Sour cream is not just for the Mexican takeaway – it’s a wonderful baking ingredient. It makes this orange and chocolate nib cake wonderfully moist.
Sour cream, yoghurt, creme fraiche - what's the difference?
Sour cream is made similarly to yoghurt, by adding bacteria culture to cream in order to start fermentation. That’s right: all those wonderful dairy products that we blissfully dollop onto chocolate cakes or baked potatoes are basically milk gone off.
Yoghurt is made by the starter culture added to milk, full or reduced fat. Sour cream is when a mix of bacteria have their way with single cream; crème fraiche – when the base is double cream. Mascarpone is very much like crème fraiche except less acidic and higher in fat content.
Buttermilk is an exception as it is a by-product: the liquid that is left when cream is churned into butter. It’s however more common these days to produce commercial buttermilk with cultures added to skimmed milk.
If you make your own butter at home, don’t throw away the liquid produced in the process, but if you make it from pasteurised cream, some lemon juice will need to be added to the buttermilk before you bake with it.
Orange flavour and cacao crunch
Today we’re baking with sour cream though, even if buttermilk seemed momentarily more interesting (incidentally, the cake below will be just as delicious if you use buttermilk instead of sour cream).
This is a very simple recipe by Dan Lepard, from Short and Sweet, which in the original version makes a plain cake. It can be flavoured as you wish and I have gone towards orange and cocoa, a pairing of excellence.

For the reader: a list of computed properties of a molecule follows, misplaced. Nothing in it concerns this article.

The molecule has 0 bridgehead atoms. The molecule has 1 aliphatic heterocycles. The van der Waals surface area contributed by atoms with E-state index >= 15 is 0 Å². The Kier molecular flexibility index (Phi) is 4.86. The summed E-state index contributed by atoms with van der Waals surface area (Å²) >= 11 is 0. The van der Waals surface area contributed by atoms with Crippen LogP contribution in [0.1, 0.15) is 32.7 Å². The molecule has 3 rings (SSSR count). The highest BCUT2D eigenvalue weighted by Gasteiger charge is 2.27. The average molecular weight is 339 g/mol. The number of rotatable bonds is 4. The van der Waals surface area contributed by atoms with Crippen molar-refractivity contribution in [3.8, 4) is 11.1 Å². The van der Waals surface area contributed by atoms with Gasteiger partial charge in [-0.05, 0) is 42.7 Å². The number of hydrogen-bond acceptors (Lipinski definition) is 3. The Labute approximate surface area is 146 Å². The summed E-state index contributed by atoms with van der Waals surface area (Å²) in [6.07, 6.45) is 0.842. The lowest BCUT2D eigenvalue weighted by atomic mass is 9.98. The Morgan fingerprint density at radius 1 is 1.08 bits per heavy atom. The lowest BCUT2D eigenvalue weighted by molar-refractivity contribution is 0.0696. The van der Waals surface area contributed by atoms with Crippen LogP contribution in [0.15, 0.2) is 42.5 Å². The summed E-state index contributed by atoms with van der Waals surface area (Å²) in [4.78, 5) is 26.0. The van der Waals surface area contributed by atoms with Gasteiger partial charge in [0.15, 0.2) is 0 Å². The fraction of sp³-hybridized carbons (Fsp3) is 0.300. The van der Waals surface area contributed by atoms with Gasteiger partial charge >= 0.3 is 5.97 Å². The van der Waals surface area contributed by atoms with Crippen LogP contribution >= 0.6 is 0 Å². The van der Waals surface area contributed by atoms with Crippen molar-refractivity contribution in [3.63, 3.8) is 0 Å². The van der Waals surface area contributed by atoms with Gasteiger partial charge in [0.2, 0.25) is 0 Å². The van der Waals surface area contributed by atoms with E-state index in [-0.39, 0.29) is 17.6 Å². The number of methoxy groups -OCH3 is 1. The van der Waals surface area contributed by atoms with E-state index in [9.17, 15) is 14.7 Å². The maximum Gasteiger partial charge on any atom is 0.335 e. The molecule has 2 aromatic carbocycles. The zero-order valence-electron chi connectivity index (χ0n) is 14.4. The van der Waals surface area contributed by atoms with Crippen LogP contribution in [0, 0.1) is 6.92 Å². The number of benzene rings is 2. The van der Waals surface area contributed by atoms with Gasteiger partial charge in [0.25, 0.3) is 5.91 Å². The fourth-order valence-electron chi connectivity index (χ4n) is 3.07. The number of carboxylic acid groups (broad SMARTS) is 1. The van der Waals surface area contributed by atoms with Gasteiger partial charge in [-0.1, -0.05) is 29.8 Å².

The cake will be delicious with dark chocolate chips or shavings, but I can’t resist using raw cacao nibs whenever I can. I forget why I bought them in the first place; there must have been a valid recipe reason since I am not keen on raw chocolate and similar hipster concoctions.
Those are a marvel though: they taste slightly bitter so you would not want to simply nibble on them (probably). But added to bakes and even salads (!), they are gorgeously crunchy and deep in flavour. Besides, being barely processed they are both healthier and less conducive to weight gain than chocolate.
How to make the sour cream cake?
The orange and cacao sour cream cake making process is straightforward, starting with beating butter until fluffy. Sugar, eggs and the sour cream follow, and the flour is mixed in until just combined.
The main flavouring is orange zest and I like to rub it into the sugar, if only to inhale the wonderful aroma! The combination of caster and soft brown sugar makes for a slightly chewier crumb but you can skip the brown and double the amount of caster sugar if you wish.
I bake it in a round cake tin; if you use a Bundt or ring tin, it will be similar to the Italian ciambella or ciambellina, the breakfast cake, and so you will be able to make like Italians and enjoy it for breakfast if you’re so inclined. But enjoy it you will, no matter what shape tin it bakes in and what time of day the cake is consumed.